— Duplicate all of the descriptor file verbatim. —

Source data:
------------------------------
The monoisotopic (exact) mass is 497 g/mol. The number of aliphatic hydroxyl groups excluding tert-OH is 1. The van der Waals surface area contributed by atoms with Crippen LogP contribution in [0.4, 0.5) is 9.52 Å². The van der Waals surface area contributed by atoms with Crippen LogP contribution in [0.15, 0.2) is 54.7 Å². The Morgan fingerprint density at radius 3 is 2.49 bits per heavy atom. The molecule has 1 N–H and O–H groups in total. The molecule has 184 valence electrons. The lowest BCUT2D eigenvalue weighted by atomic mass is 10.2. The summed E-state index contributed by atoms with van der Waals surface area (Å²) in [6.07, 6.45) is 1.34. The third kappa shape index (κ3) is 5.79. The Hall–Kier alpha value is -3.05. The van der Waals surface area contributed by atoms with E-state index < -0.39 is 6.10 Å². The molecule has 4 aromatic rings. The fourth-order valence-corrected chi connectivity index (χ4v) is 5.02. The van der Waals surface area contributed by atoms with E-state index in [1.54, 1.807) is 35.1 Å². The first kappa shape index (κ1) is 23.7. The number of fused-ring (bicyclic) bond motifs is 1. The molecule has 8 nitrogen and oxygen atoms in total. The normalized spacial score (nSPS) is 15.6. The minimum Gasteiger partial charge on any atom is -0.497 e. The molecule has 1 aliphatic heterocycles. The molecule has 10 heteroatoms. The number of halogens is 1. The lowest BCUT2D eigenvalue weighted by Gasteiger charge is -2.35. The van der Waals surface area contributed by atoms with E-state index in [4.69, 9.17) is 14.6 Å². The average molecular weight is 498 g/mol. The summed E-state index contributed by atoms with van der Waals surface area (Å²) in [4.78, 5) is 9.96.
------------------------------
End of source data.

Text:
The monoisotopic (exact) mass is 497 g/mol. The number of aliphatic hydroxyl groups excluding tert-OH is 1. The van der Waals surface area contributed by atoms with Crippen LogP contribution in [0.4, 0.5) is 9.52 Å². The van der Waals surface area contributed by atoms with Crippen LogP contribution in [0.15, 0.2) is 54.7 Å². The Morgan fingerprint density at radius 3 is 2.49 bits per heavy atom. The molecule has 1 N–H and O–H groups in total. The molecule has 184 valence electrons. The lowest BCUT2D eigenvalue weighted by atomic mass is 10.2. The summed E-state index contributed by atoms with van der Waals surface area (Å²) in [6.07, 6.45) is 1.34. The third kappa shape index (κ3) is 5.79. The Hall–Kier alpha value is -3.05. The van der Waals surface area contributed by atoms with E-state index < -0.39 is 6.10 Å². The molecule has 4 aromatic rings. The fourth-order valence-corrected chi connectivity index (χ4v) is 5.02. The van der Waals surface area contributed by atoms with E-state index in [1.54, 1.807) is 35.1 Å². The first kappa shape index (κ1) is 23.7. The number of fused-ring (bicyclic) bond motifs is 1. The molecule has 8 nitrogen and oxygen atoms in total. The normalized spacial score (nSPS) is 15.6. The minimum Gasteiger partial charge on any atom is -0.497 e. The molecule has 1 aliphatic heterocycles. The molecule has 10 heteroatoms. The number of halogens is 1. The lowest BCUT2D eigenvalue weighted by Gasteiger charge is -2.35. The van der Waals surface area contributed by atoms with E-state index in [4.69, 9.17) is 14.6 Å². The average molecular weight is 498 g/mol. The summed E-state index contributed by atoms with van der Waals surface area (Å²) in [4.78, 5) is 9.96.